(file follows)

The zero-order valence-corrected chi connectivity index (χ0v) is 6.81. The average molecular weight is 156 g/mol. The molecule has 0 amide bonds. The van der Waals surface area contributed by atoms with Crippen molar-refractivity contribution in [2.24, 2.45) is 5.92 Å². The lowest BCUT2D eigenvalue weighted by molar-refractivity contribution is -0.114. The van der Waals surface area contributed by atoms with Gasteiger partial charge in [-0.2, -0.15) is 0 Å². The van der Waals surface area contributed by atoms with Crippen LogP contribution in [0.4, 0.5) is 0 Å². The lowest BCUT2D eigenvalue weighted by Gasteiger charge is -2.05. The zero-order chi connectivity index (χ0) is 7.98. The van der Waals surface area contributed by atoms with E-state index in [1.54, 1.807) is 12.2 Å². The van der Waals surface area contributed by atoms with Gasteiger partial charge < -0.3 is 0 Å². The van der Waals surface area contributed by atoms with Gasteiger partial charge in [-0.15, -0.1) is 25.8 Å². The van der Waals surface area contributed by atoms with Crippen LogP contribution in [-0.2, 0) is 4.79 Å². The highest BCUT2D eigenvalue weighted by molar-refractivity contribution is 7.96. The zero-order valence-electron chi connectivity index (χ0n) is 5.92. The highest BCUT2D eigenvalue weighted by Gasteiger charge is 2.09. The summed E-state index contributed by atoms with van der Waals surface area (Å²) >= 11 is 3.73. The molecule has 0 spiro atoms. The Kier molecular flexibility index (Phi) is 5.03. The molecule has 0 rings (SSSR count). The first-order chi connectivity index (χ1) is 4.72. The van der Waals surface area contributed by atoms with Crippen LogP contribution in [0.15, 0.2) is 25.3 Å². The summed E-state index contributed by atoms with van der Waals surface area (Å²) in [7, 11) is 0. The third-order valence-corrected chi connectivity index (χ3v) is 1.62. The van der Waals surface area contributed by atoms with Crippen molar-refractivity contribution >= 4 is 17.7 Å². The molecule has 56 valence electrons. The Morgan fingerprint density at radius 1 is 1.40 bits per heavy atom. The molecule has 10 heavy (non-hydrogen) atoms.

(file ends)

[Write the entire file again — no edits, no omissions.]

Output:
The zero-order valence-corrected chi connectivity index (χ0v) is 6.81. The average molecular weight is 156 g/mol. The molecule has 0 amide bonds. The van der Waals surface area contributed by atoms with Crippen molar-refractivity contribution in [2.24, 2.45) is 5.92 Å². The lowest BCUT2D eigenvalue weighted by molar-refractivity contribution is -0.114. The van der Waals surface area contributed by atoms with Gasteiger partial charge in [-0.2, -0.15) is 0 Å². The van der Waals surface area contributed by atoms with Crippen LogP contribution in [0.4, 0.5) is 0 Å². The lowest BCUT2D eigenvalue weighted by Gasteiger charge is -2.05. The zero-order chi connectivity index (χ0) is 7.98. The van der Waals surface area contributed by atoms with E-state index in [1.54, 1.807) is 12.2 Å². The van der Waals surface area contributed by atoms with Gasteiger partial charge < -0.3 is 0 Å². The van der Waals surface area contributed by atoms with Gasteiger partial charge in [-0.15, -0.1) is 25.8 Å². The van der Waals surface area contributed by atoms with Crippen LogP contribution in [-0.2, 0) is 4.79 Å². The highest BCUT2D eigenvalue weighted by molar-refractivity contribution is 7.96. The zero-order valence-electron chi connectivity index (χ0n) is 5.92. The highest BCUT2D eigenvalue weighted by Gasteiger charge is 2.09. The summed E-state index contributed by atoms with van der Waals surface area (Å²) >= 11 is 3.73. The molecule has 0 spiro atoms. The Kier molecular flexibility index (Phi) is 5.03. The molecule has 0 rings (SSSR count). The first-order chi connectivity index (χ1) is 4.72. The van der Waals surface area contributed by atoms with Crippen LogP contribution in [0.15, 0.2) is 25.3 Å². The summed E-state index contributed by atoms with van der Waals surface area (Å²) in [7, 11) is 0. The third-order valence-corrected chi connectivity index (χ3v) is 1.62. The van der Waals surface area contributed by atoms with Crippen molar-refractivity contribution >= 4 is 17.7 Å². The molecule has 56 valence electrons. The Morgan fingerprint density at radius 1 is 1.40 bits per heavy atom. The molecule has 10 heavy (non-hydrogen) atoms.